Up & Coming Weekly

December 11, 2018

Up and Coming Weekly is a weekly publication in Fayetteville, NC and Fort Bragg, NC area offering local news, views, arts, entertainment and community event and business information.

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Page 5 of 32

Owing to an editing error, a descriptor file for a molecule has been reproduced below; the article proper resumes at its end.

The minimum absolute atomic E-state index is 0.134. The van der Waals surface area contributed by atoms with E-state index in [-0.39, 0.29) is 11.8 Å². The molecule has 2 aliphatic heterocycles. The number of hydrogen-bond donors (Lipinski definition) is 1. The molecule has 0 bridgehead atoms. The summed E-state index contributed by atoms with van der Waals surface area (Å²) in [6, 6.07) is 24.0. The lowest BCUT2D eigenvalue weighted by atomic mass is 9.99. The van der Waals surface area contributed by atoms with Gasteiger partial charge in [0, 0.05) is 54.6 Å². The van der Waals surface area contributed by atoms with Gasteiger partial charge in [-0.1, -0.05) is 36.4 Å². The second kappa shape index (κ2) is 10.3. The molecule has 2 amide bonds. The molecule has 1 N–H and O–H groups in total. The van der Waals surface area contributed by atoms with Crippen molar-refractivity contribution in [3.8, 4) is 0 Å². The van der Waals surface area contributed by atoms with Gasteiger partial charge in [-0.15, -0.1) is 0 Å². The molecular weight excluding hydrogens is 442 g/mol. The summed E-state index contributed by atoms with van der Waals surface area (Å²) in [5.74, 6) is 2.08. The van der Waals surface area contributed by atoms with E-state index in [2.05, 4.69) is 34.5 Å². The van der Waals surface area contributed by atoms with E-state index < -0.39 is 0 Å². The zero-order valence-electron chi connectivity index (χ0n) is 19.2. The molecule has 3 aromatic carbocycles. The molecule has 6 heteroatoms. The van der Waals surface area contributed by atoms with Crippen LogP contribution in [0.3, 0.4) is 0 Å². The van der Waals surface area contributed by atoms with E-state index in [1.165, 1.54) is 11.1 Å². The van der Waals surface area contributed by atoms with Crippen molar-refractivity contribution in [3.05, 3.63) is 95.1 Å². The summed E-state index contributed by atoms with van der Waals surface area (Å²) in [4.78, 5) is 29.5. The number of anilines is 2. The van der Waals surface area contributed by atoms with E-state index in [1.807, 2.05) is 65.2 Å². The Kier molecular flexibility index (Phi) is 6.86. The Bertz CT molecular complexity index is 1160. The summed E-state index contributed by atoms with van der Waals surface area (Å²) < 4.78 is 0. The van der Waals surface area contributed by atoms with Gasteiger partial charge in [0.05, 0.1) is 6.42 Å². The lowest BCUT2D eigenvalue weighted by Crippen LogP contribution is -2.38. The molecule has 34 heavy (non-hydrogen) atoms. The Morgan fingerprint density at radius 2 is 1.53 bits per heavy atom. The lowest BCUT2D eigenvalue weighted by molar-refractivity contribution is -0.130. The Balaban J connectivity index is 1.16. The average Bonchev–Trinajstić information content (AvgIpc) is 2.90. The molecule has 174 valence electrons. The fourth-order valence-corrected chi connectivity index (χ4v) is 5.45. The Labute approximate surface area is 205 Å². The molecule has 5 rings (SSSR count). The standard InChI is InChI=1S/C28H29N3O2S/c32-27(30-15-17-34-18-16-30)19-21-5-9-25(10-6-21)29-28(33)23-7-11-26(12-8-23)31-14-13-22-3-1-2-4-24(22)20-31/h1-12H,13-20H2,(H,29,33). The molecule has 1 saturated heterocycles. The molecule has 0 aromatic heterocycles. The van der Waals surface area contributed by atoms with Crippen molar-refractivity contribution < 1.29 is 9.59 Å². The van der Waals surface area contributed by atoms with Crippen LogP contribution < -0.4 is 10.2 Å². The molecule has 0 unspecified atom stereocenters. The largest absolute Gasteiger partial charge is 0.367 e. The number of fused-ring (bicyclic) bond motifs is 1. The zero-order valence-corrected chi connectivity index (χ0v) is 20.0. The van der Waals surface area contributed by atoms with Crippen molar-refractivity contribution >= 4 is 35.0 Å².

WWW.UPANDCOMINGWEEKLY.COM DECEMBER 12-18, 2018 UCW 5 MARGARET DICKSON, Columnist. COMMENTS? Editor@ upandcomingweekly.com. 910-484-6200. A tale of two North Carolinas by MARGARET DICKSON OPINION News arrived last week that Cumberland County has slipped into Tier 1 status in North Caro- lina's rankings of counties' eco- nomic health. Cumberland joins 39 other counties as among our state's most economically dis- tressed, sometimes referred to as "low wealth" — the 20th most distressed to be exact. Joining us in the lowest economic designa- tion are our neighbors Hoke, Robeson, Scotland, Sampson, Duplin and Richmond, as well as others scattered in mostly rural areas across the state. State and local officials tried to dress up the designation by saying it came because the state adjusted the method for calcu- lating rankings. ey correctly promoted that Tier 1 status makes Cumberland eligible for more state grants and individual companies eligible for additional incen- tives for bringing new jobs. In other words, Tier 1 designations come with perks. Make no mistake, though. is is not good news. Tier 1 is a marker of economic distress, and Cumberland County qualifies. It is the only county among North Carolina's 10 most populous to have Tier 1 status. e nine other most populous counties hold Tier 2 or 3 designations, the more and the most economically blessed. One can find statistics to sup- port most any assertion, and here are a few from the North Carolina Budget and Tax Center. More than 51 percent of local renters cannot afford their rent. More than 41 percent of residents are low income, and more than 12 percent have no health insurance. ere are plenty more statistics, some negative and some positive. All of this is part of a much larger picture of North Carolina and many other states — a profound and growing rural-urban divide. North Carolina's booming urban areas, notably Charlotte and the Triangle, have little in common with our rural areas. ey have edu- cated and well-paid workforces, access to technology, enviable school systems, world-class health care and, not surprisingly, rapidly growing populations. Rural areas, on the other hand, struggle to provide education, lack wide access to technology, see hos- pitals closing, and watch their young people move to urban areas for jobs and city amenities. A shorthand way of expressing this is that in a state of 100 counties, roughly 85 percent of the people live in 15 counties, and 15 percent of the people live in 85 counties. at said, our rural population is still larger than that of any other state except Texas. Cumberland is a county with a foot in each camp. On the one hand, we are populous, with cultural influences from many nations. Our economy has historically been somewhat insulated from down- turns by the steady military presence. But we are less educated than our other urban sisters and brothers and have lower incomes. Our population is transient, affecting many areas of community life, including education. Much angst exists about the rural/urban divide, with conversations ongoing in both public and private sectors. How do we nurture the prosperity of our urban areas and handle the issues stemming from rapid growth but at the same time help our rural areas access the technology their residents require for both education and business? Cumberland County's Tier 1 ranking is dishearten- ing, but the good news is that with our urban center, we have more to work with than do many other North Carolina counties. ere are excellent schools within our public system, and Fayetteville Technical Community College offers education and training at affordable rates. e military brings expertise in many areas, some of which can be translated into the private sector. We are proof of not only the rural-urban divide but of the rural-urban in- terconnection. Both exist within our county's boundar- ies and can help each other through partnerships of all sorts, including agriculture and technology, which are increasingly intertwined. ink farm-to-table and ways to make that possible in both stores and restaurants. We must also reach deep within our community for innovative and thoughtful leaders, people who under- stand the divide and are willing to experiment with bridging it. We must recognize that leaders come from all age groups and ranges of our community. As North Carolina state Sen. Erica Smith, who represents eight rural, mostly struggling counties, told a recent panel on the "two North Carolinas," "We are only as strong as our weakest community." Cumberland County is a Tier 1, or low wealth, county. Photo credit:www.nccommerce.com/grants-incentives/county-distress-rankings-tiers one year special $ 15 for UP & CoMING WEEKLY rEadErs oNLY you save 89% off Tv GuIDe MaGaZINe Get A GreAt DeAL from tV GuiDe mAGAzine start Your subscription online, By Mail or Call online: tvguidemagazine.com/newsoffer mail: complete order form below call: 1-800-365-1940 WHeN CaLLING use PRoMo: K6fNsWPZZ Every issue delivers inside scoop on your favorite shows Breaking news keeps you in the know Highlights help guide you to what's worth watching Your favorite stars take you behind the scenes 28 Pages of easy-to-use primetime listings GrEaT rEasoNs To sTarT YoUr sUBsCrIPTIoN

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